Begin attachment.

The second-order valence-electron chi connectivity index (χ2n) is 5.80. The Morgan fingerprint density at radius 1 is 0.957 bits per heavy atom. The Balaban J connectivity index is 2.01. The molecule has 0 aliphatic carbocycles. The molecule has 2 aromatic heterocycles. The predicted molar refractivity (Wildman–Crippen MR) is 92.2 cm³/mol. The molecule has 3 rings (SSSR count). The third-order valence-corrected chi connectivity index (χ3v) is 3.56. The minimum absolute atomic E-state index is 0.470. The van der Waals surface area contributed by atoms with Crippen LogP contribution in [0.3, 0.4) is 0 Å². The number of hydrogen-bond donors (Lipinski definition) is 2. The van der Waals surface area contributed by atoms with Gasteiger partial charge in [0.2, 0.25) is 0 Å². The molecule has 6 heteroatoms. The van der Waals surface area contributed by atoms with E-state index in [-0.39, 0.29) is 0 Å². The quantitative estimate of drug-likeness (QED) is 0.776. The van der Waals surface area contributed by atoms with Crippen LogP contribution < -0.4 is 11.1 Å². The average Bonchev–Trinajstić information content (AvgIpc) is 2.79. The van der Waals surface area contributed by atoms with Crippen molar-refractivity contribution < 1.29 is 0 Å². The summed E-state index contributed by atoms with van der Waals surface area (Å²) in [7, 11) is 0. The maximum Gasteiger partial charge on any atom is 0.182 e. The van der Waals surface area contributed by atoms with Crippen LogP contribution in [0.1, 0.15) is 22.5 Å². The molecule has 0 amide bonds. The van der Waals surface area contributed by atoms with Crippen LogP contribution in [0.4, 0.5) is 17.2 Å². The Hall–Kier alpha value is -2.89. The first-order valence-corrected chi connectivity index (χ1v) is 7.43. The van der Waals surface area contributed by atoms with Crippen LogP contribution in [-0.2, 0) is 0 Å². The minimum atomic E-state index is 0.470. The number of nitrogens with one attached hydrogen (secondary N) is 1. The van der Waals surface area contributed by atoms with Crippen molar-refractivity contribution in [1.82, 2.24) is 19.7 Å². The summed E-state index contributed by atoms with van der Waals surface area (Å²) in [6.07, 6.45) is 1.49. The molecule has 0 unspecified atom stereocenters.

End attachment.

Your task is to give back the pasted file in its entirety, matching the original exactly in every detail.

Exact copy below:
The second-order valence-electron chi connectivity index (χ2n) is 5.80. The Morgan fingerprint density at radius 1 is 0.957 bits per heavy atom. The Balaban J connectivity index is 2.01. The molecule has 0 aliphatic carbocycles. The molecule has 2 aromatic heterocycles. The predicted molar refractivity (Wildman–Crippen MR) is 92.2 cm³/mol. The molecule has 3 rings (SSSR count). The third-order valence-corrected chi connectivity index (χ3v) is 3.56. The minimum absolute atomic E-state index is 0.470. The van der Waals surface area contributed by atoms with Crippen LogP contribution in [0.3, 0.4) is 0 Å². The number of hydrogen-bond donors (Lipinski definition) is 2. The van der Waals surface area contributed by atoms with Gasteiger partial charge in [0.2, 0.25) is 0 Å². The molecule has 6 heteroatoms. The van der Waals surface area contributed by atoms with E-state index in [-0.39, 0.29) is 0 Å². The quantitative estimate of drug-likeness (QED) is 0.776. The van der Waals surface area contributed by atoms with Crippen LogP contribution < -0.4 is 11.1 Å². The average Bonchev–Trinajstić information content (AvgIpc) is 2.79. The van der Waals surface area contributed by atoms with Crippen molar-refractivity contribution < 1.29 is 0 Å². The summed E-state index contributed by atoms with van der Waals surface area (Å²) in [7, 11) is 0. The maximum Gasteiger partial charge on any atom is 0.182 e. The van der Waals surface area contributed by atoms with Crippen LogP contribution in [0.1, 0.15) is 22.5 Å². The molecule has 0 amide bonds. The van der Waals surface area contributed by atoms with Crippen LogP contribution in [0.4, 0.5) is 17.2 Å². The Hall–Kier alpha value is -2.89. The first-order valence-corrected chi connectivity index (χ1v) is 7.43. The van der Waals surface area contributed by atoms with Crippen LogP contribution in [-0.2, 0) is 0 Å². The minimum atomic E-state index is 0.470. The number of nitrogens with one attached hydrogen (secondary N) is 1. The van der Waals surface area contributed by atoms with Crippen molar-refractivity contribution in [1.82, 2.24) is 19.7 Å². The summed E-state index contributed by atoms with van der Waals surface area (Å²) in [6.07, 6.45) is 1.49. The molecule has 0 unspecified atom stereocenters.